My hope is that by telling my story, it will help young people to begin to understand what can happen to ordinary people when they become victims of racism, discrimination and prejudice.

- Sue Pearson 

Sue was born in 1928 in Moravska Ostrava, Czechoslovakia, before moving to Prague when she was four years old for her father’s work. Her family had a comfortable life, and Sue had many friends. She enjoyed spending her time doing gymnastics, swimming, reading, and ice skating in the winter. She was also a member of the Rote Falcons (Red Falcons), an international youth group, and enjoyed going camping with them.

In 1938 they moved into a larger flat in order to accommodate Jewish families fleeing from Nazi rule in Germany and Austria. Sue’s parents became increasingly worried about what would happen if the Nazis came to Czechoslovakia and this worry intensified as time went on.

Sue has vivid memories of the panic and horror when her family first heard about the Nazi occupation of Czechoslovakia in 1939. She did not wish to go to school, however her father insisted they must carry on as normal for as long as possible. Sue went to school, and in the afternoon all the children were told to line the streets to welcome the incoming army. They were given paper swastika flags to wave, which many of the children tore up.

By this time lots of Jewish families were trying to leave the country, however most were not successful as most countries did not wish to take any Jewish refugees. Nicholas Winton, an English stockbroker on holiday in Prague, recognised the plight of the Jews in Europe and secured permission to take 1,000 children to Britain, provided there were families willing to take them in. In the end the war stopped the final transport from leaving, however Nicholas was able to save around 670 children from Czechoslovakia, including Sue.

Sue believes she got a place on the Kindertransport due to her involvement with the Rote Falcons. The Falcons were associated with the Woodcraft Folk in England, and 20 houses were offered to the Falcons by the Woodcraft Folk.

Sue boarded a train on the 29th of June, 1938 along with around 241 other children, aged from 2-15. She had no idea that she would never see her parents again. They travelled through Germany and into the Netherlands, where the Red Cross gave them cake and cocoa. They then boarded a boat from Rotterdam to Harwich.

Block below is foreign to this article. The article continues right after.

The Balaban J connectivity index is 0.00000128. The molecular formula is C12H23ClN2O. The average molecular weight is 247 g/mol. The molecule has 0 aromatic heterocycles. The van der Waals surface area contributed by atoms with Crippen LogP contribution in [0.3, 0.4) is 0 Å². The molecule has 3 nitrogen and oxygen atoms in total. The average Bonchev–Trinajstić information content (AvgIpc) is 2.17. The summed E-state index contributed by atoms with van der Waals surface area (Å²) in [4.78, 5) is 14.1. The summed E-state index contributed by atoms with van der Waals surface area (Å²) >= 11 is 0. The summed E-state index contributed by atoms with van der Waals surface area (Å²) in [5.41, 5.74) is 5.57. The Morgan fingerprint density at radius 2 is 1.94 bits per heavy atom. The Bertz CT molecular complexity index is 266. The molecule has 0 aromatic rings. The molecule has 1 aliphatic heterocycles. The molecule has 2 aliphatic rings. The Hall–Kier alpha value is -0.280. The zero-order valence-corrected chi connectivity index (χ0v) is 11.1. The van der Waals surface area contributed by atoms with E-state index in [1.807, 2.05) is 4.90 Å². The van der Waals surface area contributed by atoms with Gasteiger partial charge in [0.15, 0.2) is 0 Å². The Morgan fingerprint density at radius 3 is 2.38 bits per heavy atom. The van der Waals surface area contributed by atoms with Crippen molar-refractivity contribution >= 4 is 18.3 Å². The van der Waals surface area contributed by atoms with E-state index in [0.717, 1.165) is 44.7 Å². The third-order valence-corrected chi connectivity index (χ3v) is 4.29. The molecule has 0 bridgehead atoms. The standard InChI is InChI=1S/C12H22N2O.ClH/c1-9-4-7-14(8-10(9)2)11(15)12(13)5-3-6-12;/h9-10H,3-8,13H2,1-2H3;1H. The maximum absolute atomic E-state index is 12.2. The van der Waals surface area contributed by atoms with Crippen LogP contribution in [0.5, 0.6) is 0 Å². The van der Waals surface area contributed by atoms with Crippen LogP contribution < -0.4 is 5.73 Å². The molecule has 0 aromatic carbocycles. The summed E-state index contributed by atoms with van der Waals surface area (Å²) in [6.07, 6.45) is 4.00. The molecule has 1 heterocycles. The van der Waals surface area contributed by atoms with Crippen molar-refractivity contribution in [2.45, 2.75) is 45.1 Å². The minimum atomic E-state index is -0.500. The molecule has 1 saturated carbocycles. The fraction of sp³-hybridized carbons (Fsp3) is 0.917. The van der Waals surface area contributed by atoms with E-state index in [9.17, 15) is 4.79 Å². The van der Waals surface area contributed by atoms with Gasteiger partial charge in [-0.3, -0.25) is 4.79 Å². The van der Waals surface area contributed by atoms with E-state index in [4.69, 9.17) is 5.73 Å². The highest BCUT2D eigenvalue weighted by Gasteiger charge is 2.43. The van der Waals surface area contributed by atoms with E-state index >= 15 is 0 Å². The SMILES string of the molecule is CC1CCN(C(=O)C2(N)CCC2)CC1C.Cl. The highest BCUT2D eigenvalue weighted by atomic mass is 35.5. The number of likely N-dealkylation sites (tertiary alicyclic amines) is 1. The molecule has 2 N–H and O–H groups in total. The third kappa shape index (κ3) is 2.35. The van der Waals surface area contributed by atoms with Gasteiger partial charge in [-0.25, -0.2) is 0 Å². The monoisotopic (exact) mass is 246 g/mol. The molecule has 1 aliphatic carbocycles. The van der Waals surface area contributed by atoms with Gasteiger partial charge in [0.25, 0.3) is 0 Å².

Upon arrival, Sue and a group of children were sent to a Woodcraft Folk camp in Epping Forest for a week, before being picked up by their carers. Sue and another girl were sent to Sheffield, where she remained with the same family for 5 years. She was lucky in this respect, as many refugee children had to move between different families.

Sue received letters almost daily from her parents, who remained hopeful they would be able to join her in England. The letters suddenly stopped due to the war breaking out. Sue later found out that her parents had been deported to Lodz, Poland in 1941.

It was not until the 1970s that Sue found a record of her father’s death in the Lodz ghetto in 1942. She never found a record of her mother, although it would have been very unlikely that she had survived. Sue was given a letter written by her father before he was deported by his secretary after the war, which said that he still believed in the good of mankind, and that he and Sue’s mother were still surrounded by loving people despite the horrors of the war.

Sue led a happy and fulfilling life in England, despite not knowing how her parents met their fates. She was proactive in discussing the Holocaust and her experiences, despite the fact that she found this very difficult, at least initially. Many survivors, including Sue, did not discuss their experiences for years. Sue gave her testimony at the Centre for as long as she could and worked exceptionally hard with young people who she believed were responsible in carrying on her story.

The Collection

The museum houses documents, objects, and photographs donated by Sue. It is our privilege to care for these artefacts and ensure they are available for future generations. The museum's collection provides vital, tangible, evidence of the Holocaust. We are committed to ensuring we have everything we need to continue to tell our speaker's stories into the future. Please find a selection of objects below from the Sue Pearson Collection, you can also search our collections for further objects and information.